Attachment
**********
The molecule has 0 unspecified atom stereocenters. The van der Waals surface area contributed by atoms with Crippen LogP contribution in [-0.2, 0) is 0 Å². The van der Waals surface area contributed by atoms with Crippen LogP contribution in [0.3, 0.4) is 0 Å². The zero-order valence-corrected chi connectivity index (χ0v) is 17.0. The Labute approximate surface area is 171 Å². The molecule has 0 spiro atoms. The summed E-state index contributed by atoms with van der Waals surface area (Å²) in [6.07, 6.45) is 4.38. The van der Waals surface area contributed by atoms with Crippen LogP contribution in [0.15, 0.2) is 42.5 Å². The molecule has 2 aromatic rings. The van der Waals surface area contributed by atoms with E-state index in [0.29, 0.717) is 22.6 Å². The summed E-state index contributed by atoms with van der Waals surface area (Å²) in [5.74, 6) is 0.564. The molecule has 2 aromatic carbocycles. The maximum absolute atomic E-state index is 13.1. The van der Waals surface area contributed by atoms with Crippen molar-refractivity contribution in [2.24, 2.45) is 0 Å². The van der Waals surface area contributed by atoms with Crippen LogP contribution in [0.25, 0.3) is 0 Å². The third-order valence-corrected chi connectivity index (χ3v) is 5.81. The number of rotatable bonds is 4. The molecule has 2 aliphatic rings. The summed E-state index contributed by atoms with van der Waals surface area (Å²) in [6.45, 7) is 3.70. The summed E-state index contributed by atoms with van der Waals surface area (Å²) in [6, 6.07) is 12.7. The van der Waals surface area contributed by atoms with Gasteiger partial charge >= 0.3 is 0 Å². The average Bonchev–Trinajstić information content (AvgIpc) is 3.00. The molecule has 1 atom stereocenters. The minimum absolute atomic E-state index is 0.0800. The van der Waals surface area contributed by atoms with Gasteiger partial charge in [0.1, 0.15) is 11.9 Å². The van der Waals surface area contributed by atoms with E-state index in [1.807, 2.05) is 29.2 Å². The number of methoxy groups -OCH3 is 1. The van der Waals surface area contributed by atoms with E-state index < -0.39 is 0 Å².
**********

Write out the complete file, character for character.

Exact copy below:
The molecule has 0 unspecified atom stereocenters. The van der Waals surface area contributed by atoms with Crippen LogP contribution in [-0.2, 0) is 0 Å². The van der Waals surface area contributed by atoms with Crippen LogP contribution in [0.3, 0.4) is 0 Å². The zero-order valence-corrected chi connectivity index (χ0v) is 17.0. The Labute approximate surface area is 171 Å². The molecule has 0 spiro atoms. The summed E-state index contributed by atoms with van der Waals surface area (Å²) in [6.07, 6.45) is 4.38. The van der Waals surface area contributed by atoms with Crippen LogP contribution in [0.15, 0.2) is 42.5 Å². The molecule has 2 aromatic rings. The van der Waals surface area contributed by atoms with E-state index in [0.29, 0.717) is 22.6 Å². The summed E-state index contributed by atoms with van der Waals surface area (Å²) in [5.74, 6) is 0.564. The molecule has 2 aromatic carbocycles. The maximum absolute atomic E-state index is 13.1. The van der Waals surface area contributed by atoms with Crippen molar-refractivity contribution in [2.24, 2.45) is 0 Å². The van der Waals surface area contributed by atoms with Crippen LogP contribution in [0.25, 0.3) is 0 Å². The third-order valence-corrected chi connectivity index (χ3v) is 5.81. The number of rotatable bonds is 4. The molecule has 2 aliphatic rings. The summed E-state index contributed by atoms with van der Waals surface area (Å²) in [6.45, 7) is 3.70. The summed E-state index contributed by atoms with van der Waals surface area (Å²) in [6, 6.07) is 12.7. The van der Waals surface area contributed by atoms with Gasteiger partial charge >= 0.3 is 0 Å². The average Bonchev–Trinajstić information content (AvgIpc) is 3.00. The molecule has 1 atom stereocenters. The minimum absolute atomic E-state index is 0.0800. The van der Waals surface area contributed by atoms with Gasteiger partial charge in [0.1, 0.15) is 11.9 Å². The van der Waals surface area contributed by atoms with E-state index in [1.807, 2.05) is 29.2 Å². The number of methoxy groups -OCH3 is 1. The van der Waals surface area contributed by atoms with E-state index < -0.39 is 0 Å².